1881- Clara Barton, Founder of the American Red Cross


1881- Clara Barton, Founder of the American Red Cross


Cultural differences should not separate us from each other, but rather cultural diversity brings a collective strength that can benefit all of humanity.

Robert Alan Silverstein

Clara Barton was born on Christmas day in 1821, in North Oxford, Massachusetts. Barton’s father was a notable representative in the state legislature, as well as a humanitarian and businessman, and her mother was said to be a distant parent. From an early age, Barton found joy in helping others. This translated into the various public service careers she held throughout her life. Moreover, she was raised in a fervently abolitionist household, which would have a massive influence on the trajectory of her life. 

In the mid-19th century, there were few professions available to American women, such as teaching and nursing. Consequently, Barton began her career as a teacher in Massachusetts, eventually moving to New Jersey to continue this work. She was a very successful teacher, with a very unusual style of pedagogy for the time. Unlike most of the teachers of this period, Barton refused to use corporal punishment to discipline her students. This success allowed her to establish the first public school in the town of Bordentown, New Jersey. Believing that she would head the school, however, Barton left when a man was hired to serve as its principal instead. 

Upon leaving this position, Barton moved to Washington, D.C. to look for new work. In D.C, Barton took a job as a clerk in the U.S. Patent Office, thus becoming the first female clerk in the federal government. She worked for the Patent Office, copying classified papers. She later resigned because she was strongly opposed to slavery, unlike then-President James Buchanan. Her views on slavery caused her to be considered “too controversial” to work in the United States government. She returned to Massachusetts for a brief while, before being called back to D.C. in 1860, after the election of President Abraham Lincoln.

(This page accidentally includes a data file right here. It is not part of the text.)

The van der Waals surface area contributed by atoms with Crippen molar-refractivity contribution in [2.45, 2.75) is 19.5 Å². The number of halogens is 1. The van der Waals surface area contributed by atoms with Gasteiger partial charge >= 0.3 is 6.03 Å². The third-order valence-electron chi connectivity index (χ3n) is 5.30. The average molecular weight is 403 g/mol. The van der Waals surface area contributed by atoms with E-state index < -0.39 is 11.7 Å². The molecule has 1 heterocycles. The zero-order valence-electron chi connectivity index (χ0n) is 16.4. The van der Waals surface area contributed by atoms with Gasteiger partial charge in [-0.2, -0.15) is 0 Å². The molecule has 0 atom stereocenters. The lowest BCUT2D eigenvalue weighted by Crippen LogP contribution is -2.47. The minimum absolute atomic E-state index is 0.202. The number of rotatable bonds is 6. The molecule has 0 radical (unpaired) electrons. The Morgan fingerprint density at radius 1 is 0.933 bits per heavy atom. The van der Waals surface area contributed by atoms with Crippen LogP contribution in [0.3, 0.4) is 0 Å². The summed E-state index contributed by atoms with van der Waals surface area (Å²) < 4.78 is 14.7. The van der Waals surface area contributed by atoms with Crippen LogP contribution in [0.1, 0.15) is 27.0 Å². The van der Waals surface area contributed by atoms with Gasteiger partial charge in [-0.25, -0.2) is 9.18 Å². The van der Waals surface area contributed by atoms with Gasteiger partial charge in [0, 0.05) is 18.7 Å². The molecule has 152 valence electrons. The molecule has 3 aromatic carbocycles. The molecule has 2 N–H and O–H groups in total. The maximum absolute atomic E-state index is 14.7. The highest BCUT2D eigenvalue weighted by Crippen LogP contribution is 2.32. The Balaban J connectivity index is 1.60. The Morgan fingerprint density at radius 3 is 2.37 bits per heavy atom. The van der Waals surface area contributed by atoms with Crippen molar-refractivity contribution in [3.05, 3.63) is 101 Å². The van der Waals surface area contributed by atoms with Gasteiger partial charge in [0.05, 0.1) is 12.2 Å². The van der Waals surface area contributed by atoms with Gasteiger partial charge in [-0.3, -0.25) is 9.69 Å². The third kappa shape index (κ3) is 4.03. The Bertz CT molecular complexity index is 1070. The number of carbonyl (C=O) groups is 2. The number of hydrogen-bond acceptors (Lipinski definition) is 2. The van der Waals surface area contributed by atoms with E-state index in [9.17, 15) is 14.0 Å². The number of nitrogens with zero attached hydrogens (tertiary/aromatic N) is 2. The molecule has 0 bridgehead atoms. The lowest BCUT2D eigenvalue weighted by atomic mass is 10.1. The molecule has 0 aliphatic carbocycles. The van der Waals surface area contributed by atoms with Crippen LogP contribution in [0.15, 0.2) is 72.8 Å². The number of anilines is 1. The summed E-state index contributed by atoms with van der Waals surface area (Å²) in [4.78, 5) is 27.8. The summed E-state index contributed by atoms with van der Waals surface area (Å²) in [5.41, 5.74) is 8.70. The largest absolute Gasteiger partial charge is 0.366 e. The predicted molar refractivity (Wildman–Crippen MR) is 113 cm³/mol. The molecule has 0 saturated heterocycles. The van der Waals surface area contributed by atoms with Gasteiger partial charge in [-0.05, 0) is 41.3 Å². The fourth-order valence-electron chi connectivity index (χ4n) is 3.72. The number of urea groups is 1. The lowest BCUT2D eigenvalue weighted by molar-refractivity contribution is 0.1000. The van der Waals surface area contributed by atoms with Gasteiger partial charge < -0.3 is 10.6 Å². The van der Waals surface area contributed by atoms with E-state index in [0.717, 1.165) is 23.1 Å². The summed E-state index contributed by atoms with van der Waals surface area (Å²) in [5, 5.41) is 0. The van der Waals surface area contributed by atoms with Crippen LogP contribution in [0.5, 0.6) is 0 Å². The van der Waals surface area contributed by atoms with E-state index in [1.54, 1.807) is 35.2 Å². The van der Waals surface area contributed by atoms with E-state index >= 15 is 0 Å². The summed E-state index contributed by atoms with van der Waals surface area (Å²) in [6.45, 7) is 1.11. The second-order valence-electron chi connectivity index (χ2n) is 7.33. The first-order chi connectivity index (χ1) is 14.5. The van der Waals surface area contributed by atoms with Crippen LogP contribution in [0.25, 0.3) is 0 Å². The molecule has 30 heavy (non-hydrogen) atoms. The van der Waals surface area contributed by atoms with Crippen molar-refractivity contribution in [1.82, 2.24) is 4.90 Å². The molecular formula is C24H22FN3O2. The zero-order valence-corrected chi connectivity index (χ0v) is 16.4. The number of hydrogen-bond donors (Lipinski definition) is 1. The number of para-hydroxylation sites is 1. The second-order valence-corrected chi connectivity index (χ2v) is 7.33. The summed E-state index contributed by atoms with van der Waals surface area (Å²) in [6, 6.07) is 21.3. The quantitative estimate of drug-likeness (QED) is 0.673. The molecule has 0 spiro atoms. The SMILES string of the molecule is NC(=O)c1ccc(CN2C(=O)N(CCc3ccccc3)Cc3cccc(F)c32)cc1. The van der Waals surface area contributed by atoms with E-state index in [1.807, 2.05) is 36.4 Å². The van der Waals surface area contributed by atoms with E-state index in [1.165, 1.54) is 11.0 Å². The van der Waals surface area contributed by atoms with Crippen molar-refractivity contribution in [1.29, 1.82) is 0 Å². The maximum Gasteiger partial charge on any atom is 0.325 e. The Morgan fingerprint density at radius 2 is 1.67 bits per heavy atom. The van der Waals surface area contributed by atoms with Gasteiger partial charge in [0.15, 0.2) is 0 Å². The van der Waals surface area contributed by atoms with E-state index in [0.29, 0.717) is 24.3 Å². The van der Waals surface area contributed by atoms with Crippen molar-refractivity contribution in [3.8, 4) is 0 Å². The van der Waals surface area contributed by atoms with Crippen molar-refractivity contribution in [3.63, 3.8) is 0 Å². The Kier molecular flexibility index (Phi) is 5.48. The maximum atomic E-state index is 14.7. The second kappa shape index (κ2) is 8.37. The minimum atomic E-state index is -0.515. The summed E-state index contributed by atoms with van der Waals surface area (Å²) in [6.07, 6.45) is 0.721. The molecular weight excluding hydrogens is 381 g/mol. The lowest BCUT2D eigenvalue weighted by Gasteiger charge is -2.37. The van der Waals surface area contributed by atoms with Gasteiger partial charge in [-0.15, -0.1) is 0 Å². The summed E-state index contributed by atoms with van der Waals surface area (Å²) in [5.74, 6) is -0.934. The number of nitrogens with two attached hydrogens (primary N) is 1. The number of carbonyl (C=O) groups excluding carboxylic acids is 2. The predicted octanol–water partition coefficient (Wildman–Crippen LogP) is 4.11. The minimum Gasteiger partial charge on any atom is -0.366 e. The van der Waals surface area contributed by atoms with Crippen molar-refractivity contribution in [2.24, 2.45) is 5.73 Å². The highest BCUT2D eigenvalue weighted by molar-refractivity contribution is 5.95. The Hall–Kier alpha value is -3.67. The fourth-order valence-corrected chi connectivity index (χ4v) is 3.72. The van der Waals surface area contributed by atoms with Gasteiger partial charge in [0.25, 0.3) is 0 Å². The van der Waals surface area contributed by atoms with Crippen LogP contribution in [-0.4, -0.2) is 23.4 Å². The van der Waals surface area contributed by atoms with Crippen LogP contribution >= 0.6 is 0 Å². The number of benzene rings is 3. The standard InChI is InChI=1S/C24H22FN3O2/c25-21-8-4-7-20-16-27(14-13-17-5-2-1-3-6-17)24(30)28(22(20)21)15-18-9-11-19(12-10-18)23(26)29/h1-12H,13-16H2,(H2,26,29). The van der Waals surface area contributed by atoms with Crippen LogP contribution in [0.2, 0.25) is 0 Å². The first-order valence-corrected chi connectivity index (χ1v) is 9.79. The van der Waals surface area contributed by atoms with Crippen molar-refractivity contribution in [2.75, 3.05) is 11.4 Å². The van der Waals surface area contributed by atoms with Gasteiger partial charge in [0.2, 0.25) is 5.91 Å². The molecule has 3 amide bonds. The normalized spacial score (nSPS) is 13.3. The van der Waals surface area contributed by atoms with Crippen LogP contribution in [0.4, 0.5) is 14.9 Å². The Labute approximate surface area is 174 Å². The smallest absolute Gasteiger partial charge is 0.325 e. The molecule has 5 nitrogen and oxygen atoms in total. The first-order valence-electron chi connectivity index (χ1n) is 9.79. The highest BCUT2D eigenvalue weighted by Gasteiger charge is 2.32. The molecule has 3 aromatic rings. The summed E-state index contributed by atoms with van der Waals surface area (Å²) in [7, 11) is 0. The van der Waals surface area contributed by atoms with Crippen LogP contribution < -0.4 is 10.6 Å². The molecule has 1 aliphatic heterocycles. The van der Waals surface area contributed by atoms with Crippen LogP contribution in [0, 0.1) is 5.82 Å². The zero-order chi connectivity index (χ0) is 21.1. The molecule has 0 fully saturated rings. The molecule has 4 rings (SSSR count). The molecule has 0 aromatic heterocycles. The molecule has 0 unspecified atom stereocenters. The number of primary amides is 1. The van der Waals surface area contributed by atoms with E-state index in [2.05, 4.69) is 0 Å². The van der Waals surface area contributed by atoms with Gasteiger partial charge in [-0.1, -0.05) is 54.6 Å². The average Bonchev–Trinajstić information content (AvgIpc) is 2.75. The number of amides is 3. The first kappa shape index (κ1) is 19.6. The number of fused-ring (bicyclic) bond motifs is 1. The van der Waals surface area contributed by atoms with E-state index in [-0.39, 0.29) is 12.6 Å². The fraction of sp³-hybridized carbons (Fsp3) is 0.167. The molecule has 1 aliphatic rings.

With the onset of the Civil War, Barton decided that she must change her path again. Women who were passionate about the war effort, could really only involve themselves through jobs such as nursing, or cooking. Barton decided that she would put herself to use as a Union Army nurse. She began by using her personal apartment to take care of wounded soldiers. These soldiers occupied the majority of her living space, with the exception of a small space portioned off with a sheet, which served as her bedroom (Scott 2001). Many of these soldiers had been previous students of hers. Eventually, Barton’s nursing work went beyond the space of her apartment. She served in many prominent battles as a nurse for the Union Army. These included the Battle of Antietam in September of 1862, now known as the bloodiest day in America’s military history. As a result of her efforts as a nurse during the Civil War, she earned the nickname “Angel of the battlefield” (Strickler 2018).